A similar view is offered in correspondence from Markey to the NRC: "It certainly is questionable whether any contractor that advises nuclear utilities on how to put one over on the federal government should also have the privilege of receiving taxpayers' money."
The first of the controversial courses concerned testing for leaks in the buildings that surround nuclear reactors. It was given to employes of General Public Utilities Nuclear Corp. At the time, the firm was under indictment on 11 counts of falsifying information concerning radiation leakage at its Three Mile Island plant, site of the nation's worst nuclear plant accident.
Wrote Markey to the NRC: "While I'm sure you would agree that General Public Utilities has been in need of help in this area, clearly this is not the type of assistance that the only nuclear utility ever indicted and convicted of criminal charges needs."
The second seminar was offered to employes from various utilities around the country, incuding Carolina Power & Light, which operates several nuclear power plants. Company officials later told the NRC that they had been surprised by the course material.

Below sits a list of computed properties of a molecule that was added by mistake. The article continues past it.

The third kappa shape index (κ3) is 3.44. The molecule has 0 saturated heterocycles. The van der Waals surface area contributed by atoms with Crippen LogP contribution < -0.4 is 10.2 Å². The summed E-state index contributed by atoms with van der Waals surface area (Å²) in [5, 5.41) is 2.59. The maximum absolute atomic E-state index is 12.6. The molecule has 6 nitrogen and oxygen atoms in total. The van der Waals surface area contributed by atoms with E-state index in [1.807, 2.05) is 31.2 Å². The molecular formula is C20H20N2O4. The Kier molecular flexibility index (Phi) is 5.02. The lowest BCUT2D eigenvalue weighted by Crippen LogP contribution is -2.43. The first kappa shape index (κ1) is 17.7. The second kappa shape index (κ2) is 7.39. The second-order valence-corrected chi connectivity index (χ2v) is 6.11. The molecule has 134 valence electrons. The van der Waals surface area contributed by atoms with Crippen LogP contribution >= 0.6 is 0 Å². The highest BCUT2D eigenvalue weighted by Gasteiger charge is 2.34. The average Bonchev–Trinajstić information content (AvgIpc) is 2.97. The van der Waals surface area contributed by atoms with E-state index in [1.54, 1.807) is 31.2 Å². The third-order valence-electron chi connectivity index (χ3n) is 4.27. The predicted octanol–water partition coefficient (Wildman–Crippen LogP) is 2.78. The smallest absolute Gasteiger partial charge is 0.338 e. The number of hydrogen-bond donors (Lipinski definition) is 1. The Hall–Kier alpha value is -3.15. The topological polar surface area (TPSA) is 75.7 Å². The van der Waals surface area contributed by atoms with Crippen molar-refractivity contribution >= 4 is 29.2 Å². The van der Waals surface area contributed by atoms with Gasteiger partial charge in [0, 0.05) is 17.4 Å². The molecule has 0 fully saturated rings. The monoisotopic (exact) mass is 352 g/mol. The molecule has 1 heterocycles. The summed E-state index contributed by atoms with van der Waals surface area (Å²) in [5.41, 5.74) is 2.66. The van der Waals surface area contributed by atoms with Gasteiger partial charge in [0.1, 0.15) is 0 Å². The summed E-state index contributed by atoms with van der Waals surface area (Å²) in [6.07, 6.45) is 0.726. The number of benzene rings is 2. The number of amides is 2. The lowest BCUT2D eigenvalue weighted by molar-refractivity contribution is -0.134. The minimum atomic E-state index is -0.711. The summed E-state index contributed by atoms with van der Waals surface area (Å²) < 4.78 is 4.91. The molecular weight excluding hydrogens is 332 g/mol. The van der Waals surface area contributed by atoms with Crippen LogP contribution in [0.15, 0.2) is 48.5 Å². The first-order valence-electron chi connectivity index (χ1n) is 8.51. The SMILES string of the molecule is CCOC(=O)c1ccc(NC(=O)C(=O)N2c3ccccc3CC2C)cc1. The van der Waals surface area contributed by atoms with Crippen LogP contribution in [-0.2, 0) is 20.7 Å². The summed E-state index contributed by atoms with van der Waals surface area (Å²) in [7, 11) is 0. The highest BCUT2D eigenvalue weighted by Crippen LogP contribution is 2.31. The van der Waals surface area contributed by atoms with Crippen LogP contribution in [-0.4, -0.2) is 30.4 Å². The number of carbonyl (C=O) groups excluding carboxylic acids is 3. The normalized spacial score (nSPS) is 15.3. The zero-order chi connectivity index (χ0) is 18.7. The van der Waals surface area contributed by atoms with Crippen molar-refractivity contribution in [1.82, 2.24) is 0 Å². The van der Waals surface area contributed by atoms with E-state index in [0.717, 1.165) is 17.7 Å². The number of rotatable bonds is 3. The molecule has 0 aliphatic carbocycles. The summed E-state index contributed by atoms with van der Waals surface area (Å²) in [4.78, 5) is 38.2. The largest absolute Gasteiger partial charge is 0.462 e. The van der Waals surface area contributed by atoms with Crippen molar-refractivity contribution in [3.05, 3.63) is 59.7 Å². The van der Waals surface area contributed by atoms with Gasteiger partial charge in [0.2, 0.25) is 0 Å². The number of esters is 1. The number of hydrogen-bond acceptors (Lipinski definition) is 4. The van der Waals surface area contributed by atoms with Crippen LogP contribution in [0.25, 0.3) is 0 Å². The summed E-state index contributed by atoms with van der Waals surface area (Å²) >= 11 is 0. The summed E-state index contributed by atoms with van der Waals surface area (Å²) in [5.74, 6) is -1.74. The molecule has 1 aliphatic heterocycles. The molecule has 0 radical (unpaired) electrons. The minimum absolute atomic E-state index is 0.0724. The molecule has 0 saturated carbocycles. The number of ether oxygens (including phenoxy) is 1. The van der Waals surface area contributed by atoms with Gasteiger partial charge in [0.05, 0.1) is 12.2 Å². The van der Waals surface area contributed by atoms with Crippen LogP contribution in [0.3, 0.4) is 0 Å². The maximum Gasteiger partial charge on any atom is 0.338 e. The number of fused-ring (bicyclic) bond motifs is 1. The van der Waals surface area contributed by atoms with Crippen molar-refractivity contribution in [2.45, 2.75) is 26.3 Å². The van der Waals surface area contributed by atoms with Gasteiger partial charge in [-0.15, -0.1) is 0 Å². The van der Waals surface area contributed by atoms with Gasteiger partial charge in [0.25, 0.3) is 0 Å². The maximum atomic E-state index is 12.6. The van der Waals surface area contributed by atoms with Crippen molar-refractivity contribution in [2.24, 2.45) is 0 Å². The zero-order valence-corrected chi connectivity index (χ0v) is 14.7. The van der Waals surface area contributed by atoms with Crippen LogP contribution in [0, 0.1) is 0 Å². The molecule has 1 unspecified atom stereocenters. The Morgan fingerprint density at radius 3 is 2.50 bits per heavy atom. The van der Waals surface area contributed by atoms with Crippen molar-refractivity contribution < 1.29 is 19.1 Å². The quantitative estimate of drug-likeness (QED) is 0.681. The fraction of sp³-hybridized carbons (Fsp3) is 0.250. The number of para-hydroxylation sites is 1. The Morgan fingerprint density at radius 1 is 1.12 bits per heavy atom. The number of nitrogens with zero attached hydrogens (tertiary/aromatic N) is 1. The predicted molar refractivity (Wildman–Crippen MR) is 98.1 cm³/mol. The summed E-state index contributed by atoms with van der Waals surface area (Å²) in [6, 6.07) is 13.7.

The NRC says it learned of General Physics' courses from a General Public Utilities employe who had taken one.
General Physics' Deutsch says that all training course material is now reviewed by a company committee or by the utility paying for the course. He said he continues to be disturbed by the interest in Hitz, who he says is a good employe.
An NRC official investigated the Three Mile Island cheating episodes of 1979 and 1981. That official, in a report to the commission, referred to Hitz as "Mr. O" and to his coconspirator as "Mr. W."
"O and W both engaged in a pattern of cheating over a period of time," the investigator wrote, according to a letter from Markey to the NRC.
"O, in particular, still fails to recognize the character of his acts. O and W were both fired when their guilt was established . . . . In the case of O, something stronger than dismissal will be required to convince him that the NRC licensing process is important."
The NRC did not take action against Hitz or any other person stemming from its Three Mile Island investigation.
Deutsch said Hitz is not in a "sensitive" position at General Physics. Hitz, he said, is the company's director of pressurized water reactor training services.